The company’s home state is considered that of its creation. Nevertheless, as the LLC grows or due to some external circumstances, the owner may decide to relocate the business to another state. In this article, we’ll take a short look at the basic ways to transfer an LLC to another state, the forms needed for that, and some practical nuances.
Why Would a Business Want to Redomesticate?
During the development of an LLC, its goals and needs often change. For this reason, the owner can decide to temporarily or permanently change the state where the company is registered. The grounds for this may be very different. The most common ones are as follows:
- Changes in the industry state regulations, which have led to a greater number of legal requirements for conducting business;
- Another state offers a wider target audience base, which opens up new opportunities for the company’s future growth;
- The increased cost of renting and buying real estate adversely affects LLC profits and reduces the efficiency of its operations;
- The state has lost its allure for running a business due to additional corporate taxes or increased tax rates;
- A different state has tax benefits, which will favorably impact the company’s revenues;
- Relocation will improve the comfort level of the company owner and his/her family members thanks to having access to the best hospitals, schools, etc.;
- The availability of a vast labor market in another state, which will allow you to reduce the cost of hiring employees.
Options For the Process of Transferring an LLC to Another State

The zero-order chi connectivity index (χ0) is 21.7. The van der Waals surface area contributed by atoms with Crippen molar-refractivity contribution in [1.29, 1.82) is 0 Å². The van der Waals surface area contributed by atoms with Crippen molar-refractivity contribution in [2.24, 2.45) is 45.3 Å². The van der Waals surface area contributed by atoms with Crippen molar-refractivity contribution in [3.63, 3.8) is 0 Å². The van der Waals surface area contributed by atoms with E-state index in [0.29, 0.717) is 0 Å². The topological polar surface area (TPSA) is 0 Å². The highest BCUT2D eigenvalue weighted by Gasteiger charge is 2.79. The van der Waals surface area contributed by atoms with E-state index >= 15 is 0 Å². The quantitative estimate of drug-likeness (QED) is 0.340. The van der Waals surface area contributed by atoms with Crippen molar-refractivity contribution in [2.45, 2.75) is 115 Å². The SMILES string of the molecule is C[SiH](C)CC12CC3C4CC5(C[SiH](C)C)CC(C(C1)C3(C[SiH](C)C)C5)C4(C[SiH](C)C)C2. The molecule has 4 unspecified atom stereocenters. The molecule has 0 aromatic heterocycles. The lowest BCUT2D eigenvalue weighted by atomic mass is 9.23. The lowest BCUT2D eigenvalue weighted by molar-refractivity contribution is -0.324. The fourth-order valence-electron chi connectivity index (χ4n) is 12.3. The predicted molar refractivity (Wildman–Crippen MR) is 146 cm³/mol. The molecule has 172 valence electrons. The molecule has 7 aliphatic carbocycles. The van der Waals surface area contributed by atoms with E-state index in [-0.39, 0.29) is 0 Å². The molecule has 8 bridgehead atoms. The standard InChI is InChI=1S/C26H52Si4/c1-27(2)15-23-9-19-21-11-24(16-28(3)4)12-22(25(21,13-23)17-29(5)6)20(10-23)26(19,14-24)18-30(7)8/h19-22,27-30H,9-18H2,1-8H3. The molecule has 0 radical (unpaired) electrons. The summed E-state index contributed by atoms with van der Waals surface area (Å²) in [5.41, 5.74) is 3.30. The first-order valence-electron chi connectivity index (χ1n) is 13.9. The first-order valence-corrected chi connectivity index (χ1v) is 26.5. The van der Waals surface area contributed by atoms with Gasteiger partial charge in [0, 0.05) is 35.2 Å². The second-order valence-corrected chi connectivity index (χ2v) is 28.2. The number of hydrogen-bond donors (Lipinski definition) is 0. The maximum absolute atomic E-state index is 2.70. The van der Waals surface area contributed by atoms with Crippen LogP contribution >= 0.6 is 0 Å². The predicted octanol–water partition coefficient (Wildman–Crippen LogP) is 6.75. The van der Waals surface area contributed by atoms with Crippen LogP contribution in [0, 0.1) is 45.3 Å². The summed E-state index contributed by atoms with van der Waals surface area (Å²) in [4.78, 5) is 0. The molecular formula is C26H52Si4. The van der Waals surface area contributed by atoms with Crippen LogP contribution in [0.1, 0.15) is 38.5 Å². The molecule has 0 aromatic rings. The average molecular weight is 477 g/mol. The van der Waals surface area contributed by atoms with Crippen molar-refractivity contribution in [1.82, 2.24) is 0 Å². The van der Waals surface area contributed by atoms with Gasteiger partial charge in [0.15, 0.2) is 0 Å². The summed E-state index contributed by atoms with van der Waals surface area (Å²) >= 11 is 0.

If you have decided to move your business to another state, you should consider all the factors to choose the best option. There are several ways, each of them has its pros and cons. Let’s go into this question in a little more detail.
Closing the original LLC and setting up a new business in another state
Once you feel confident that you no longer want to actively pursue your current LLC, it should be formally dissolved before creating a new one. The procedures and requirements for the voluntary closing process may vary from state to state. Nonetheless, the basic steps are usually universal.
Above all, you will need to study the formation documents or an Operating Agreement to determine the procedure for winding up. After that, you have to vote to decide whether or not to close the business and notify the creditors.
The central phase of closure involves the preparation and submitting of the documents to the state. The date of their approval serves as the firm’s official closing date. Thereafter, it operates only to pay off debts and distribute the remaining funds to the members.
After the formalities of the LLC dissolution are left behind, you can proceed with the establishment of a new business in your chosen state. This is an efficient way not to waste a lot of time and money on maintaining two active LLCs at the same time.
Setting up a new LLC without dissolving an existing entity
In case you want to operate in another state, but you don’t plan to cancel your already existing LLC, there is a convenient option. Just register your new venture in the state you want as a foreign LLC. As with the formation of a domestic business, you have to file the paperwork and pay the mandatory fee to obtain the foreign qualification. This title document allows the business to legally commence business. Furthermore, do not forget about securing all necessary licenses and registration to pay taxes.